That fat guy with the loud voice is here tonight too. He is exposing his hairy belly while piling reduced-price potatoes onto the conveyor belt next to a double line of fizzy drinks. But then he clasps his hands together, makes smooth arm-waves and proficient
wrist-flexes and speaks to the man of her dreams.
Between shifts in a well-lit budget supermarket and nights in a badly lit Zone 3 flatshare, she spends hours inside her own head. That is, until a chance encounter snaps her out of her reverie.
She leans over the conveyor belt, exposes her breastbone, picks up a bottle of upmarket bubbly, scans it.
It’s my stop on the blog tour for Odd Hours by Ania Bas and I’m sharing an extract with you from the very beginning of the book. My thanks to Margarida Ribeiro from Welbeck for the place on the tour and for sending a copy of the book.
He glances at his phone.
She’s a sensitive soul with a filthy mind and problems with intimacy.
Then he will go down on her in the staff toilets and they will live happily ever after.
‘Forty-two pounds and thirty-five pence, please. Do you happen to have your loyalty card?’
He produces a neatly folded plastic bag from under his armpit and starts to pack his shopping away while she gives him his green points. Always the same amount, sixty-nine. One day he will understand the deep hidden meaning and it will make him fall in love with her instantly. He will go through all his receipts just to be certain of her devotion. He will gallop to the checkout with at least two bunches of £5.99 roses. He will go down on one knee and express himself in the most straightforward English: ‘Marry me.’
A large, 24/7, unethical supermarket, late on Friday night. Gosia Golab sits at checkout number fourteen; she is three hours and seventeen minutes into her shift. The next tea break is forty-three minutes away. Strip lighting melts her make-up. She is thrilled. The man of her dreams is choosing her lane again for the fourth time this month. He looks nothing like Andy, her cheating ex. Even the way he fidgets while waiting in line is striking. Oh my god, he is speaking to her.
‘Fancy-pants, always too busy to chat,’ says the fat guy.
‘Me?’ The man spits a little onto her weighing area, leans over attempting to clean up with his sleeve. She is quicker and removes his saliva with a cloth. He straightens his back and pulls his jeans up. ‘He’s the rude one. Didn’t say thank you to you, didn’t notice me, and acts like we’ve never met. But you know what? We use the same showers at the gym. I can’t look that different with my pants on.’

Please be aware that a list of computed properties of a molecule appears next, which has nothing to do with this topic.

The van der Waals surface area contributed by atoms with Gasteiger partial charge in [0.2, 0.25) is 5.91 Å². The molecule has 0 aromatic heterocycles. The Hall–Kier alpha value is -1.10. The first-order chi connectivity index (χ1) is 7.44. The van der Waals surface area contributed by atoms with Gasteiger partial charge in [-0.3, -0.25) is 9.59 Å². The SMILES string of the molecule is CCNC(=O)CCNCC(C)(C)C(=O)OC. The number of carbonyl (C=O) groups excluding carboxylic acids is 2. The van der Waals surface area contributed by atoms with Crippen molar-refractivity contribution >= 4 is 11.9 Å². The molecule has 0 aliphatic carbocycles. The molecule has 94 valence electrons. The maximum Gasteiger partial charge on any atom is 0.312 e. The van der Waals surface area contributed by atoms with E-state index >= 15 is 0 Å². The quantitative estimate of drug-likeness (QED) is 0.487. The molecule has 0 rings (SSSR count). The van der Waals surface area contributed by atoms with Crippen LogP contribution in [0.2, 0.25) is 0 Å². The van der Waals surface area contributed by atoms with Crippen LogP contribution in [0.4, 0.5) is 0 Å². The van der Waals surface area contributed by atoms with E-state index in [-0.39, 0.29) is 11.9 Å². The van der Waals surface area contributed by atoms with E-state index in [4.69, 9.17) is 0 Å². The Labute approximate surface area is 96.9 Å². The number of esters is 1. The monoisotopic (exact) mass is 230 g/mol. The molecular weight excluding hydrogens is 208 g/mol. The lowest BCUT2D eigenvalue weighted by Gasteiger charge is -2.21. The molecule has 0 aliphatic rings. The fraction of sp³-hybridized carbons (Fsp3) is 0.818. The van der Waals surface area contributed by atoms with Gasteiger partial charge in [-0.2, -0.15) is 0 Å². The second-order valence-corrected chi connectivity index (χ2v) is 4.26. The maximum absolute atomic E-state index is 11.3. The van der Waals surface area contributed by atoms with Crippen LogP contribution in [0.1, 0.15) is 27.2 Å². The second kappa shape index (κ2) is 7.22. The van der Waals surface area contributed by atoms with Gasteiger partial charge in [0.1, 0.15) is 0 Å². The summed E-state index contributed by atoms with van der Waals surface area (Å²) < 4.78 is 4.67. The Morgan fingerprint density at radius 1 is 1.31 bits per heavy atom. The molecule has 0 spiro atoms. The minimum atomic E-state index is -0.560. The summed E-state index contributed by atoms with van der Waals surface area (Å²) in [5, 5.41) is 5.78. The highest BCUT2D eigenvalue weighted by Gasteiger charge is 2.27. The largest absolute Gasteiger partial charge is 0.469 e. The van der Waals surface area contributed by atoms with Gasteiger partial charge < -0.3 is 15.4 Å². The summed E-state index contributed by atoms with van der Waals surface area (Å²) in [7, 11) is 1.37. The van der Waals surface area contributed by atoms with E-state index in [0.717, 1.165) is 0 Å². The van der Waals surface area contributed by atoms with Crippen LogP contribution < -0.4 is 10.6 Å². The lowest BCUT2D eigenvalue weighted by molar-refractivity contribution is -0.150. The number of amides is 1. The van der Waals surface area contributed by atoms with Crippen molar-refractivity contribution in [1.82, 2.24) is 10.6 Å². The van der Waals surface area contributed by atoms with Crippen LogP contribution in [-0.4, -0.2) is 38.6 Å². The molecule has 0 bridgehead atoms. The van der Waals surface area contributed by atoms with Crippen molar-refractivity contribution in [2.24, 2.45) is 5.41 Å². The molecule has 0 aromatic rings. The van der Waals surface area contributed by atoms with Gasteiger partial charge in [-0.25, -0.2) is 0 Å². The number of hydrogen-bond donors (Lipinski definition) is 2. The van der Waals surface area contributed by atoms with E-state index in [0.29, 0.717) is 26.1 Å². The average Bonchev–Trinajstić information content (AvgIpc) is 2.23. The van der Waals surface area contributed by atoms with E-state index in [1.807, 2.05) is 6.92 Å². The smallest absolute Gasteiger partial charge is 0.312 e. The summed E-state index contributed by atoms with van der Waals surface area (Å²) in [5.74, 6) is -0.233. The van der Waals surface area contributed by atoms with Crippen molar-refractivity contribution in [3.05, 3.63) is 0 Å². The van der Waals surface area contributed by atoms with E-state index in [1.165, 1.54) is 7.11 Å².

She responds with a bright smile that she hopes won’t be mistaken for corporate politeness.
‘Five seventy-two. Do you have your loyalty card?’
‘Ooh, champagne! Someone’s having a party. Any spare invites?’
Propelled into a series of mediocre jobs, lousy dates and even worse sex, the prickly yet warm-hearted Gosia begins her excavation of the ‘perfect’ life so many dream of.
‘It’s barely eleven o’clock.’
‘Look at him. Look at that posh nelly!’ He points his sausage finger in the direction of the exit. The double doors close and the man of her dreams is swallowed by the darkness of an inadequately lit car park.
After all, could there be more to it than she imagined?
Raw, funny, mean and moving, Odd Hours is a razor-sharp social comedy about human connection, unexpected happiness, and the many forms of love.
‘Pardon?’ Gosia is not impressed.
‘Why would you have a go at him?’
The man of her dreams shoots him a quick, puzzled look and walks away, his white headphones nestled firmly in his ears. There must be international news on, a thought-provoking interview with a heart surgeon, or possibly one of the greatest arias (according to a Google search), ‘La Forza del Destino’, playing.
Ania Bas is an artist and writer. She grew up in Poland and moved to the UK in 2004 to pursue a career in the arts. She has worked with Tate, Whitechapel Gallery and others as an artist and arts organiser. She began writing ‘Odd Hours’ on the Faber Academy ‘Writing a Novel’ course.
‘Why don’t you have more checkouts open?’
‘It’s our policy to encourage customers to use the self-checkouts late at night.’